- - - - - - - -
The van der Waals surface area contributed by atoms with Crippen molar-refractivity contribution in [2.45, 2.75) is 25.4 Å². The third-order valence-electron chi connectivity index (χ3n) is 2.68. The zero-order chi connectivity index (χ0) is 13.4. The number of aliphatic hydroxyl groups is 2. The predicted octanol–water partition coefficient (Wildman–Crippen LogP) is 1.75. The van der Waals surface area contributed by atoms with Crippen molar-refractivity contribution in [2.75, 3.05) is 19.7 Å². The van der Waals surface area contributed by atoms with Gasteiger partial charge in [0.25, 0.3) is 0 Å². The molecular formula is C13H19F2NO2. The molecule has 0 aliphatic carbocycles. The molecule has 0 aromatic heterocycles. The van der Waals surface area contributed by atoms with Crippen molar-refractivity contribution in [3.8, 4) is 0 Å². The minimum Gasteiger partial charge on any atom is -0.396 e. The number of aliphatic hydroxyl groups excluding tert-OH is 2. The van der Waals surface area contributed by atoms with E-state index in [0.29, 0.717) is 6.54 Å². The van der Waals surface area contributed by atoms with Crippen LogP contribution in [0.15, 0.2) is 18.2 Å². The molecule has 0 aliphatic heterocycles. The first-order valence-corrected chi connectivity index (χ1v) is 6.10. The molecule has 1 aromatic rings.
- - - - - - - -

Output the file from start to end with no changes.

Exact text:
The van der Waals surface area contributed by atoms with Crippen molar-refractivity contribution in [2.45, 2.75) is 25.4 Å². The third-order valence-electron chi connectivity index (χ3n) is 2.68. The zero-order chi connectivity index (χ0) is 13.4. The number of aliphatic hydroxyl groups is 2. The predicted octanol–water partition coefficient (Wildman–Crippen LogP) is 1.75. The van der Waals surface area contributed by atoms with Crippen molar-refractivity contribution in [2.75, 3.05) is 19.7 Å². The van der Waals surface area contributed by atoms with Gasteiger partial charge in [0.25, 0.3) is 0 Å². The molecular formula is C13H19F2NO2. The molecule has 0 aliphatic carbocycles. The molecule has 0 aromatic heterocycles. The van der Waals surface area contributed by atoms with Crippen molar-refractivity contribution in [3.8, 4) is 0 Å². The minimum Gasteiger partial charge on any atom is -0.396 e. The number of aliphatic hydroxyl groups excluding tert-OH is 2. The van der Waals surface area contributed by atoms with E-state index in [0.29, 0.717) is 6.54 Å². The van der Waals surface area contributed by atoms with Crippen LogP contribution in [0.15, 0.2) is 18.2 Å². The molecule has 0 aliphatic heterocycles. The first-order valence-corrected chi connectivity index (χ1v) is 6.10. The molecule has 1 aromatic rings.